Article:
Various behavioral health providers often have overlapping scopes of practice that easily go overlooked, as they are generally not educated together, nor do they practice in cooperative settings. One policy to address the behavioral health workforce shortage is “task shifting” or delegating non-specialized mental health treatment tasks to professionals not typically considered within the “core licensed behavioral health professions,” including certified addiction counselors, community health workers (CHWs), and peer recovery support specialists (PRS). Another suggestion is to make professional scopes of practice more uniform across the U.S., and to open up these scopes of practice to allow professionals to work to the top of their education and training level.

This project identified similarities and differences in the scopes of practice, education, and training requirements of various levels of addiction counselors, community health workers, and peer recovery support specialists across the country in order to inform future policies that might expand or otherwise modify these elements.

This study analyzed state scopes of practice that govern not only what services these professionals are allowed to provide, but what qualifications they must meet in order to be credentialed. To this end, online state statutes and rules were searched, compiled, extracted to a database, and then compared both across states and across professions for similarities and differences in content. Unique dimensions of addiction counseling were analyzed, including the substitution of academic degrees for supervised practice experience. A secondary component to this project involved billing practices for these three occupations. The research team was interested in how CHWs, psychiatric rehabilitation specialists, and addiction counselors can be reimbursed across the country. Namely, could these occupations bill Medicaid/Medicare, and, if so, how much would they be reimbursed.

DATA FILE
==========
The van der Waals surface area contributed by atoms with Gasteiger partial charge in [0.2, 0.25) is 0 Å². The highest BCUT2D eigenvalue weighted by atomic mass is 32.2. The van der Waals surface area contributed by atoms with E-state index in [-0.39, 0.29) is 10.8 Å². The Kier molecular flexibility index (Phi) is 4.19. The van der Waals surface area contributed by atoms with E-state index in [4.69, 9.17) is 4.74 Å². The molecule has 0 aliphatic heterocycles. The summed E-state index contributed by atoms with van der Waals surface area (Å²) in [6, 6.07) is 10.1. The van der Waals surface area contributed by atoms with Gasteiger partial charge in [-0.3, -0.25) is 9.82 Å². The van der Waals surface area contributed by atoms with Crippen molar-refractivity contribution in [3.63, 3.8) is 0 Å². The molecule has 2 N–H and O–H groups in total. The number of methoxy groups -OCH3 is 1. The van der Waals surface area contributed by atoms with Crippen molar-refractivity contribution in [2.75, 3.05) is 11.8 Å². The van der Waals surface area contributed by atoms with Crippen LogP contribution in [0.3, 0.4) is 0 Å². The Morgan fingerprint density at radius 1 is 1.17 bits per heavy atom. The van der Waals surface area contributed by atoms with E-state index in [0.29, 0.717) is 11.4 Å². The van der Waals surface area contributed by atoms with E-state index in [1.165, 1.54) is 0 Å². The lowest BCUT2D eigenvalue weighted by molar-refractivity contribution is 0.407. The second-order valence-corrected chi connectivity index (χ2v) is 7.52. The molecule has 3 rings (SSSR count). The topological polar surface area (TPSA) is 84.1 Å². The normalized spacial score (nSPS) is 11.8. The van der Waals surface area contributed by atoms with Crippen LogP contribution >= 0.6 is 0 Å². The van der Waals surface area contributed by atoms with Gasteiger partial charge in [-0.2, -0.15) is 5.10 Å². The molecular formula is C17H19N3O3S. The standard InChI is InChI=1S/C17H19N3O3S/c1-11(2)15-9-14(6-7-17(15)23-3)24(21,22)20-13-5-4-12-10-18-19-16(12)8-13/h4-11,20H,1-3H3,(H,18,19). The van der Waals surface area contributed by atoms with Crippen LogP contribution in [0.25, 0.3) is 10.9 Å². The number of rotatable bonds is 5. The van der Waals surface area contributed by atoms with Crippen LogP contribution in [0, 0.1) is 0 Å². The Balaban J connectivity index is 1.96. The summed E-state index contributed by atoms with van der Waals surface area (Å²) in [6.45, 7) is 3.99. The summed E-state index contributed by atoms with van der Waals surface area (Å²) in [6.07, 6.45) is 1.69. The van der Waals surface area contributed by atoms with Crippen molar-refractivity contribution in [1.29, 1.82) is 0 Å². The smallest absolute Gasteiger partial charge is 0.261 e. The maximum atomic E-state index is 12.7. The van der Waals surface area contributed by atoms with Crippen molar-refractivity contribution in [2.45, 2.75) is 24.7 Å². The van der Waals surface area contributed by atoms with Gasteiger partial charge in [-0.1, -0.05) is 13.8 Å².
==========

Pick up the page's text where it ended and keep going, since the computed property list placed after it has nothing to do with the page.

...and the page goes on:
Given the opioid epidemic, demand for substance use disorder services in America may rise. In 2018, statutes and administrative rules detailing scopes of practice (SOP) and credential requirements for addiction counselors (ACs), community health workers (CHWs), and peer recovery specialists (PRSs) were extracted from state government, certification board, and/or professional association websites in all fifty states and D.C., as were Medicaid statutes, provider handbooks, and fee schedules. The search revealed 216 AC credentials, 43 CHW credentials, and 63 PRS credentials.

Key findings include:

  • Independent, clinical ACs required a graduate degree for practice, and earned an average of $84.03 from Medicaid for an hour of individual therapy.
  • No CHW credential required a degree beyond a high school diploma/GED, and CHWs earned an average of $23.54 per 15 minutes of individual health education.
  • PRS credentials typically required a GED or high school diploma, 500 practice hours, and 25 supervision hours. A PRS earned an average of $12.98 per 15 minutes of peer support services.

Allowing ACs to be both licensed and certified may increase supply for that occupation. CHWs would most benefit from Medicaid State Plan Amendments that add them as a reimbursable profession. And clarifying PRSs’ roles within SOP documents could reduce interprofessional conflict.


Scopes of practice and reimbursement patterns of addiction counselors, community health workers, and peer recovery specialists in the behavioral health workforce

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